This work was funded by the Building Interdisciplinary Research Careers in Women’s Health career development program (2K12-HD043483-11; PI: KH) to DE, (2K12HD043483-17; PI: KH) to AG, the National Institutes of Health (NIH) grant 1R01-HD074711-01 to DE, NIH grant 1R03-HD078567-01 to DE, the Vanderbilt Clinical and Translational Research Scholar Award 5KL2-RR024977 to TE from the National Center for Advancing Translational Sciences, the Vanderbilt CTSA award UL1TR000445 from the National Center for Advancing Translational Sciences, and the BioVU dataset used for the analyses described was obtained from Vanderbilt University Medical Center’s BioVU which is supported by institutional funding and by the Vanderbilt CTSA grant ULTR000445 from NCATS/NIH. Support was also provided by the Vanderbilt Molecular and Genetic Epidemiology of Cancer (MAGEC) training program, funded by R25/T32CA160056 to JH (PI: X.-O. Shu). The content of this manuscript is solely the responsibility of the authors and does not necessarily represent official views of the National Center for Advancing Translational Sciences or the National Institutes of Health. The eMERGE Network was initiated and funded by NHGRI, in conjunction with additional funding from NIGMS through the following grants: U01-HG004610 and U01-HG006375 (Group Health Cooperative/University of Washington); U01-HG004608 (Marshfield Clinic Research Foundation and Vanderbilt University Medical Center); U01-HG-04599 and U01-HG006379 (Mayo Clinic); U01-HG004609 and U01-HG006388 (Northwestern University); U01HG006389 (Essentia Institute of Rural Health, Marshfield Clinic Research Foundation and Pennsylvania State University); U01-HG006382 (Geisinger Clinic); U01-HG006380 (Icahn School of Medicine at Mount Sinai); U01-HG04603 and U01-HG006378 and U01-HG006385 (Vanderbilt University Medical Center, also serving as the Coordinating Center); U01-HG004438 (CIDR) and U01-HG004424 (the Broad Institute) serving as Genotyping Centers.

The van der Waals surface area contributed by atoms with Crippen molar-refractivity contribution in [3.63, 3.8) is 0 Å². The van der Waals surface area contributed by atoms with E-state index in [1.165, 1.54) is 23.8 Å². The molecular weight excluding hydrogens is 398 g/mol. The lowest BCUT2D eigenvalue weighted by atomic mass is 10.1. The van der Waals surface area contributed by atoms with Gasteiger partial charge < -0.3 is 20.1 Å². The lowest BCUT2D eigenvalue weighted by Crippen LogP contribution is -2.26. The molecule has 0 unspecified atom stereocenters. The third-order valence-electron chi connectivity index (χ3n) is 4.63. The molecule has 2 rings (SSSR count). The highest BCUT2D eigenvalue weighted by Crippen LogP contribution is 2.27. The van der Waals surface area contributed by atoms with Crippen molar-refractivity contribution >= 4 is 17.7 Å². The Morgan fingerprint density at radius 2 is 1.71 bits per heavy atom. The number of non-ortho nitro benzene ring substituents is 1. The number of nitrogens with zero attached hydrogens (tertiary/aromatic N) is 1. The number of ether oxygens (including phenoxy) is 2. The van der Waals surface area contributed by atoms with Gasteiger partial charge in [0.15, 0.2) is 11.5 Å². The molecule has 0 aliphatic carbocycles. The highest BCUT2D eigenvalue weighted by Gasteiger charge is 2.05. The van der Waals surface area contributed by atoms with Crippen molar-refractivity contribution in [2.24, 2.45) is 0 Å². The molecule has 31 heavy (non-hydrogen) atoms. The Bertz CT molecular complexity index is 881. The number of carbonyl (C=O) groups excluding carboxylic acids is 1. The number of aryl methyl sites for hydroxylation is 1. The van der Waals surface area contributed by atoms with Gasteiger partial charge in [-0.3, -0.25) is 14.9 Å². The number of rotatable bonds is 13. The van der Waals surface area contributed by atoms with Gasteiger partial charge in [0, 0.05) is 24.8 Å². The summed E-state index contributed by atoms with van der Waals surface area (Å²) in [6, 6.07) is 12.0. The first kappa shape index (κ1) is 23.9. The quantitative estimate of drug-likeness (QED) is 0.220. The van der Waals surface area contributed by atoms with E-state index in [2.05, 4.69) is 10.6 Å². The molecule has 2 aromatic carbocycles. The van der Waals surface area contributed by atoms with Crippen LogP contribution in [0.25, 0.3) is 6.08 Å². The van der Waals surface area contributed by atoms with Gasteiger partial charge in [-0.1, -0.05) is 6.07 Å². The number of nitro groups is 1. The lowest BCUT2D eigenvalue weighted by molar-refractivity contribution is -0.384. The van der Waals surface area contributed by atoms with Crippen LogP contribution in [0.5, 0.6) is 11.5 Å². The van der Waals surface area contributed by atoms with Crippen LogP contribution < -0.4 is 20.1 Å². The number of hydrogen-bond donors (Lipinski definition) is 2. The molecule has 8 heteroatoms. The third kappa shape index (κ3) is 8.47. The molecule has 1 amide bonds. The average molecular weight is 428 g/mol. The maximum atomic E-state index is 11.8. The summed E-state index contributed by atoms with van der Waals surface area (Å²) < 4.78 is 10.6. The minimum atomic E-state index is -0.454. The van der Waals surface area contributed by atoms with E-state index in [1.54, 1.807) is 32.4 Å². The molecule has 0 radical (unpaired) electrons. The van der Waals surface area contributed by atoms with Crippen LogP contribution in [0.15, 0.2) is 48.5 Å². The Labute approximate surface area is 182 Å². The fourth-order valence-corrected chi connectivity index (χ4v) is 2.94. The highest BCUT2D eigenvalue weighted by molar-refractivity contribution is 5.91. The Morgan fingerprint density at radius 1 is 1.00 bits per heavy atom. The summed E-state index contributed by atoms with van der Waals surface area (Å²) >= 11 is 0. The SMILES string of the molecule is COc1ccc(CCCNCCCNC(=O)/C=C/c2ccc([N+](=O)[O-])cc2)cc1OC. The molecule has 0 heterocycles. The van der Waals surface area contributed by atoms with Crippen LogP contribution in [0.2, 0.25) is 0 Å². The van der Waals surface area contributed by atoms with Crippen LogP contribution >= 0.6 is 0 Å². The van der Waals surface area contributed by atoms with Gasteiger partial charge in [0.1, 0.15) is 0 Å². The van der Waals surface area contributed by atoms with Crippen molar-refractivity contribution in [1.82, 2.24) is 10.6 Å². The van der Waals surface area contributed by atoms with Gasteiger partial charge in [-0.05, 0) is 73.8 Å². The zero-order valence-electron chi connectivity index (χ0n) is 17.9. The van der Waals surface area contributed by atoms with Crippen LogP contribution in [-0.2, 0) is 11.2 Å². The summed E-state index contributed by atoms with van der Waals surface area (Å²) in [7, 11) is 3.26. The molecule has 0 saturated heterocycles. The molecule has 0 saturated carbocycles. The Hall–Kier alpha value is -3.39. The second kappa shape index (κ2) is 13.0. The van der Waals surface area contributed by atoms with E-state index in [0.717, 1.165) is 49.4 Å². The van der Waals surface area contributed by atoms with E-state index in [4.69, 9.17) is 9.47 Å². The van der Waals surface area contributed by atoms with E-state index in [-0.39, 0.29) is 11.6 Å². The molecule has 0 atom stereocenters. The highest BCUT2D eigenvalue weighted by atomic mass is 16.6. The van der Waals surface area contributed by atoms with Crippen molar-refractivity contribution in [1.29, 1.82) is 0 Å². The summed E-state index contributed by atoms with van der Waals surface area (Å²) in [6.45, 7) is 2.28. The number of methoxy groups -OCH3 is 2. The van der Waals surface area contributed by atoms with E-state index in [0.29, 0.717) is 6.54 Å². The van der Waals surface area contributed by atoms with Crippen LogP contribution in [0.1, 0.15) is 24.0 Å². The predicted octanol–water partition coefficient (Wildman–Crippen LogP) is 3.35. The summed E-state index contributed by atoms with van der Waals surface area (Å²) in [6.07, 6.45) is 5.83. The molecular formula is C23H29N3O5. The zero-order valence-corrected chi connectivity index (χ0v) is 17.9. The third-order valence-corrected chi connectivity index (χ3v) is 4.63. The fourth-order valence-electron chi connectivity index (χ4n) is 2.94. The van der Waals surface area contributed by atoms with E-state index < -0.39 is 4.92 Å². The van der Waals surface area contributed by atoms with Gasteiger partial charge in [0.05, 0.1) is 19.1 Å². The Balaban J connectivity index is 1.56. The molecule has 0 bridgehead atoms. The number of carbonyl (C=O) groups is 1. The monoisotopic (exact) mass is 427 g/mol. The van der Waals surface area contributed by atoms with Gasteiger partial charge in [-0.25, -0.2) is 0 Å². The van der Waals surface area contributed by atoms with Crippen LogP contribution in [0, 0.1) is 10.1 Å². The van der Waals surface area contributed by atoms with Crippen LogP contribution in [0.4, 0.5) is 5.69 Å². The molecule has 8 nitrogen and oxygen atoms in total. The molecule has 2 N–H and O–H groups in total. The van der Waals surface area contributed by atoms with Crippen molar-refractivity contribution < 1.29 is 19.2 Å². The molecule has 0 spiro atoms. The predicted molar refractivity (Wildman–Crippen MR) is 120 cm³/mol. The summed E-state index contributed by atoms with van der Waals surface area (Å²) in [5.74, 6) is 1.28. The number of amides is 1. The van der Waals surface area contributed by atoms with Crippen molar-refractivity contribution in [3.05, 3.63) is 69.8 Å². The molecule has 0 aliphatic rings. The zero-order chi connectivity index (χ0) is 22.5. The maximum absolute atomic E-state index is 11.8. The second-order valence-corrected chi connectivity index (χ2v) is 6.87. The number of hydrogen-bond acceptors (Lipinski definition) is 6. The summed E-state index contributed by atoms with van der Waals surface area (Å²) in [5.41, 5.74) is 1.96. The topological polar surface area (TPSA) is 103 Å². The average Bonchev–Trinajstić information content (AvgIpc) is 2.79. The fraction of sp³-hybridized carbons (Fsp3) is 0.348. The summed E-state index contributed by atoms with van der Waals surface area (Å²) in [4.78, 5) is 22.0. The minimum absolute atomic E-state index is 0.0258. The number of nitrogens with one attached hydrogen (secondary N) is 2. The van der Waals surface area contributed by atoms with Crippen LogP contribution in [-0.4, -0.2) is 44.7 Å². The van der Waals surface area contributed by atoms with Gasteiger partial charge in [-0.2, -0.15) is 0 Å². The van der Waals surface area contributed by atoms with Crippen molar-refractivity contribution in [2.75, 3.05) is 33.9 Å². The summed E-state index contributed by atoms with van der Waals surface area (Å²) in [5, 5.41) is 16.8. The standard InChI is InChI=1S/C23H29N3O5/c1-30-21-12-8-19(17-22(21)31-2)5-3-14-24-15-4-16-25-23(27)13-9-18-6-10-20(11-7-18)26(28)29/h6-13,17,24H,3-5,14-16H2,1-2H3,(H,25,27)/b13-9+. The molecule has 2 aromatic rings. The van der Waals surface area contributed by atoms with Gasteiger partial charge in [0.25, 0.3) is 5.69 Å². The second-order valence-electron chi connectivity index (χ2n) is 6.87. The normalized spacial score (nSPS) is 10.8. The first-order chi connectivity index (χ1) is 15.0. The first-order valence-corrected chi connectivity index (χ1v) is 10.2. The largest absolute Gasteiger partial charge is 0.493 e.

Funding Information:
This work was funded by the Building Interdisciplinary Research Careers in Women's Health career development program (2K12-HD043483-11; PI: KH) to DE, (2K12HD043483-17; PI: KH) to AG, the National Institutes of Health (NIH) grant 1R01-HD074711-01 to DE, NIH grant 1R03-HD078567-01 to DE, the Vanderbilt Clinical and Translational Research Scholar Award 5KL2-RR024977 to TE from the National Center for Advancing Translational Sciences, the Vanderbilt CTSA award UL1TR000445 from the National Center for Advancing Translational Sciences, and the BioVU dataset used for the analyses described was obtained from Vanderbilt University Medical Center's BioVU which is supported by institutional funding and by the Vanderbilt CTSA grant ULTR000445 from NCATS/NIH. Support was also provided by the Vanderbilt Molecular and Genetic Epidemiology of Cancer (MAGEC) training program, funded by R25/T32CA160056 to JH (PI: X.-O. Shu). The content of this manuscript is solely the responsibility of the authors and does not necessarily represent official views of the National Center for Advancing Translational Sciences or the National Institutes of Health. The eMERGE Network was initiated and funded by NHGRI, in conjunction with additional funding from NIGMS through the following grants: U01-HG004610 and U01-HG006375 (Group Health Cooperative/University of Washington); U01-HG004608 (Marshfield Clinic Research Foundation and Vanderbilt University Medical Center); U01-HG-04599 and U01-HG006379 (Mayo Clinic); U01-HG004609 and U01-HG006388 (Northwestern University); U01HG006389 (Essentia Institute of Rural Health, Marshfield Clinic Research Foundation and Pennsylvania State University); U01-HG006382 (Geisinger Clinic); U01-HG006380 (Icahn School of Medicine at Mount Sinai); U01-HG04603 and U01-HG006378 and U01-HG006385 (Vanderbilt University Medical Center, also serving as the Coordinating Center); U01-HG004438 (CIDR) and U01-HG004424 (the Broad Institute) serving as Genotyping Centers.

Publisher Copyright:
© 2019 Frontiers Media S.A. All Rights Reserved.

Keywords

  • Genetic architecture
  • Genetically predicted gene expression (GPGE)
  • Genome-wide association study (GWAS)
  • Meta-analysis electronic health record (EHR)
  • Trans-ethnic
  • Uterine fibroids